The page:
Front Page Titles (by Subject) TO GEORGE WASHINGTON. wash. mss. - The Writings, vol. 6 (1790-1802)
The Online Library of Liberty
A project of Liberty Fund, Inc.
Search this Title:
TO GEORGE WASHINGTON. wash. mss. - James Madison, The Writings, vol. 6 (1790-1802) 
The Writings of James Madison, comprising his Public Papers and his Private Correspondence, including his numerous letters and documents now for the first time printed, ed. Gaillard Hunt (New York: G.P. Putnam’s Sons, 1900). Vol. 6.
About Liberty Fund:
Liberty Fund, Inc. is a private, educational foundation established to encourage the study of the ideal of a society of free and responsible individuals.
The text is in the public domain.
Fair use statement:
This material is put online to further the educational goals of Liberty Fund, Inc. Unless otherwise stated in the Copyright Information section above, this material may be used freely for educational and academic purposes. It may not be used in any way for profit.
TO GEORGE WASHINGTON.wash. mss.
Orange October 24th, 1793.
Your letter of the 14th instant1 did not arrive till sunday night, and being not then at home, I did not receive it till last night. I now lose not a moment in complying with its request; tho’ I foresee it cannot reach you before you will have left Mount Vernon, and before you will probably have made up a final determination on some if not all the questions proposed. These are
1. Ought the President to summon Congress at a time and place to be named by him? or
2. If the President has no power to change the place, ought he to abstain from all interposition whatever? or
3. Ought he to notify the obstacle to a meeting at Philadelphia, state the defect of a regular provision for the exigency, and suggest his purpose of repairing to—as a place deemed most eligible for a meeting in the first instance?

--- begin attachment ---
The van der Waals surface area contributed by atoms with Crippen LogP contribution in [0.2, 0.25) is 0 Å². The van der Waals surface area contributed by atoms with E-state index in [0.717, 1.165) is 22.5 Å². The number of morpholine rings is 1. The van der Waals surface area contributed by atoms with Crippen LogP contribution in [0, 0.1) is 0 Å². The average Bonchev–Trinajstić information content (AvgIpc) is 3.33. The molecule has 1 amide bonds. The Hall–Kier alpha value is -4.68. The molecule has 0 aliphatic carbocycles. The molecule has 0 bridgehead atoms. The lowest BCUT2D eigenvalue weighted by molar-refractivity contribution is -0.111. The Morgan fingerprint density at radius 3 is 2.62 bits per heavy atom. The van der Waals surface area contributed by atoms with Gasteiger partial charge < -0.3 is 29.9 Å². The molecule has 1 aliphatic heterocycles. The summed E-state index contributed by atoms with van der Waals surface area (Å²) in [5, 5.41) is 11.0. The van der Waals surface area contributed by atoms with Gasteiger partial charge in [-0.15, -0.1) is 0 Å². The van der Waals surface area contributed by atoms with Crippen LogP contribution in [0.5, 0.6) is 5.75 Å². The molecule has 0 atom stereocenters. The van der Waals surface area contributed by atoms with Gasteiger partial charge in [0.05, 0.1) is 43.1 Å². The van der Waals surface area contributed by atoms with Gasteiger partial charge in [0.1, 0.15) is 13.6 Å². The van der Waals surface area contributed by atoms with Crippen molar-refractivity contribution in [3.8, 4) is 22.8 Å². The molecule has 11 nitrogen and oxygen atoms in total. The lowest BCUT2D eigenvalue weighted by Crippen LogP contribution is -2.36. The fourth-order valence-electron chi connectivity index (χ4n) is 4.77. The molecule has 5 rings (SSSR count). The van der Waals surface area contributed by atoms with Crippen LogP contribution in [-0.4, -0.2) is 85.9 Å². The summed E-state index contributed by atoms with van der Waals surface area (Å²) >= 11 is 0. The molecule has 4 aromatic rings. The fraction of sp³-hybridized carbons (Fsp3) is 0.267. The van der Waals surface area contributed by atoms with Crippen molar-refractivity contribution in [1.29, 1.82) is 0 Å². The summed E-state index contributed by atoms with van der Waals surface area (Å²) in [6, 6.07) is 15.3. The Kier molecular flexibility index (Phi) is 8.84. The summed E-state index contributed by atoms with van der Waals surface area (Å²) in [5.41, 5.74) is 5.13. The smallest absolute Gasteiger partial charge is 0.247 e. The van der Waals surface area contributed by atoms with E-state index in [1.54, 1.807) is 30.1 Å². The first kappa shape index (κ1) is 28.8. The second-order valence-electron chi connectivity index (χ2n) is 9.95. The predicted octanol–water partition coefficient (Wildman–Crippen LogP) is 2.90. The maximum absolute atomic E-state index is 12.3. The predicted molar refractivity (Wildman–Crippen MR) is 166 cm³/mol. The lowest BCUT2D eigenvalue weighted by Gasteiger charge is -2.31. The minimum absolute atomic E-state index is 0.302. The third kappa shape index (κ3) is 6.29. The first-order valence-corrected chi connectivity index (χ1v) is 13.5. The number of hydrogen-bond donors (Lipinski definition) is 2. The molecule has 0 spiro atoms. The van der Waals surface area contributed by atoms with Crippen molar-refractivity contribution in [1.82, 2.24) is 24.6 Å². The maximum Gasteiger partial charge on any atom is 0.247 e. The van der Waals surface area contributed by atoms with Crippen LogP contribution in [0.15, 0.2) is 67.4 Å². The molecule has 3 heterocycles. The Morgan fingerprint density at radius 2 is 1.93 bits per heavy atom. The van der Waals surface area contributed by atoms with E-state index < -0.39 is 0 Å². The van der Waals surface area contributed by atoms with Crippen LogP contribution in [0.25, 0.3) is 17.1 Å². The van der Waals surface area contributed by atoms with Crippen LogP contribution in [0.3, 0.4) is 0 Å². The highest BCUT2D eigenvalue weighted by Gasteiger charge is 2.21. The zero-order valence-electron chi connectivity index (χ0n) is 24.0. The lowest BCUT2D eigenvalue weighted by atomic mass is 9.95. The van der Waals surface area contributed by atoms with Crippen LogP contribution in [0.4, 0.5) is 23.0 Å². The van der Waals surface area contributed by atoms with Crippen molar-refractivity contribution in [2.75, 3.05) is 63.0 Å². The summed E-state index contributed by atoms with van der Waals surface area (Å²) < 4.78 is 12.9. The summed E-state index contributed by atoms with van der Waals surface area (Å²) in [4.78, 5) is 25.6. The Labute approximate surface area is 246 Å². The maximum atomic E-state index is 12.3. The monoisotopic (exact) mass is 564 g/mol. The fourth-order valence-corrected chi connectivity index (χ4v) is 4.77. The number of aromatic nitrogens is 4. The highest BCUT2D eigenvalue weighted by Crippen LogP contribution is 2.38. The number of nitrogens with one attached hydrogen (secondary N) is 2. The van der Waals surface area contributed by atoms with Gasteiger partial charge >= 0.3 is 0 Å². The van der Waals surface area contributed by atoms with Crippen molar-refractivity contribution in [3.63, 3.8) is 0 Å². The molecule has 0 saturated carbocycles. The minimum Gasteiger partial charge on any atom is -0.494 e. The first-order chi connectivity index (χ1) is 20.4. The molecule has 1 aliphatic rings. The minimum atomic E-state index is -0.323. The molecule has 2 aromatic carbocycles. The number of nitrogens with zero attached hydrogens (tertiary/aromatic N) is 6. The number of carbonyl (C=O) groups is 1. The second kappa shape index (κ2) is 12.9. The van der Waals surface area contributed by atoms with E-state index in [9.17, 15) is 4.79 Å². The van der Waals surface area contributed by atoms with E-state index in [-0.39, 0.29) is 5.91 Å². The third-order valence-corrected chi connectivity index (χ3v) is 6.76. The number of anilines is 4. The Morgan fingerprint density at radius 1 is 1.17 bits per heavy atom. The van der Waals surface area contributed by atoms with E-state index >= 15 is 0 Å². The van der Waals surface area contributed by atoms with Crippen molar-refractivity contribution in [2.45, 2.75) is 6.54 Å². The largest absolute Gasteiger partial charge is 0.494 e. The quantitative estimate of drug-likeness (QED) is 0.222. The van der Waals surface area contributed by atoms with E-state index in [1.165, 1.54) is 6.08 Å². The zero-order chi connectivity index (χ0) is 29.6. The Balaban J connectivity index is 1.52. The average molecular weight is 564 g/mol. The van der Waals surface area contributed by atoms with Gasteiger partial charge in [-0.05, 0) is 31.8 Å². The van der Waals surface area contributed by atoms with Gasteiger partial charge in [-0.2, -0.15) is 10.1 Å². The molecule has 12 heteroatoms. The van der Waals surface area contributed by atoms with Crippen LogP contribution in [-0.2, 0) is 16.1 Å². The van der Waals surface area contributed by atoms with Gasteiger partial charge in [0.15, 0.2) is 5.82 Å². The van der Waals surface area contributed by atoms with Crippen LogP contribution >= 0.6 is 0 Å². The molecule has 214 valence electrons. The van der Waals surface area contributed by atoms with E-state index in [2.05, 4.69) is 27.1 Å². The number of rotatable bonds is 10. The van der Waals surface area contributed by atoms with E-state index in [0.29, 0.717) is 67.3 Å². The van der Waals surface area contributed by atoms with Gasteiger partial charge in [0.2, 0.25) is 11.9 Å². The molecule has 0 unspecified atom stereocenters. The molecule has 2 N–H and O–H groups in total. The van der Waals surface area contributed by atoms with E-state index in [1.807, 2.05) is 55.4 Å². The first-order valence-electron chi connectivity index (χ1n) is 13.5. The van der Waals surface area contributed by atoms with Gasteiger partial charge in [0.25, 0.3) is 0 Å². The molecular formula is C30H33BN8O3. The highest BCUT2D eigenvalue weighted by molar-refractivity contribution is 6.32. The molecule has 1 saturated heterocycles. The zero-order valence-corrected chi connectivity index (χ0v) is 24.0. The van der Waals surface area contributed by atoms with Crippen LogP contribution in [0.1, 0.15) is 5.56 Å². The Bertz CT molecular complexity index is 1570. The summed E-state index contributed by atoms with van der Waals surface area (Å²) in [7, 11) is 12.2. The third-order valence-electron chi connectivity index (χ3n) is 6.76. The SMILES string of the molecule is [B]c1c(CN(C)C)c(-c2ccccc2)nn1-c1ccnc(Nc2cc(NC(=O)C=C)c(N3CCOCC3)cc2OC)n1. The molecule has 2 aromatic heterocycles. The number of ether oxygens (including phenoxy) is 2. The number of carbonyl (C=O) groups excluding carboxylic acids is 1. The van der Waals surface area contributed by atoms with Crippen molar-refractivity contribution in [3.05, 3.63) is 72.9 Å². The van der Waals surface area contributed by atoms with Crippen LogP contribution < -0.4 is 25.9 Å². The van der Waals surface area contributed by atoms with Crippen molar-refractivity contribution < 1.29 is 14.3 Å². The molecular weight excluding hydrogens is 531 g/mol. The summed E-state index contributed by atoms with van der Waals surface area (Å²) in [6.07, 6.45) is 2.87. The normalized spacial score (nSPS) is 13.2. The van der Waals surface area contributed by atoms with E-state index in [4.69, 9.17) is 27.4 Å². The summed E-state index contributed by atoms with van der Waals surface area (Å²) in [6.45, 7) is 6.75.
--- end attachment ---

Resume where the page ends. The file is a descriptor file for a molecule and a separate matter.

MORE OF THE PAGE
4. What is the place liable to the fewest objections?
From the best investigation I have been able to make in so short a time, the first expedient, tho’ most adequate to the exigency, seems to require an authority that does not exist under the Constitution and laws of the U. States.
The only passage in the Constitution in which such an authority could be sought is that which says “The President may, on extraordinary occasions, convene both Houses, or either of them.” But the obvious import of these terms is satisfied by referring them to the time only at which the extraordinary meeting is summoned. If indeed they included a discretion as to the place as well as the time, it would be unnecessary to recur to the expedient of altering the time in order to get at an alteration of the place. The President could as well alter the place without interfering with the time, as alter the time without interfering with the place. Besides, the effect of a change as to place would not be in all respects similar to a change as to time. In the latter case, an extraordinary session, running into the period of an ordinary one, would allow the ordinary one to go on under all the circumstances prescribed by law. In the former case, this would not happen. The ordinary part of the Session would be held out of the place prescribed for it, unless prevented by a positive act for returning to it.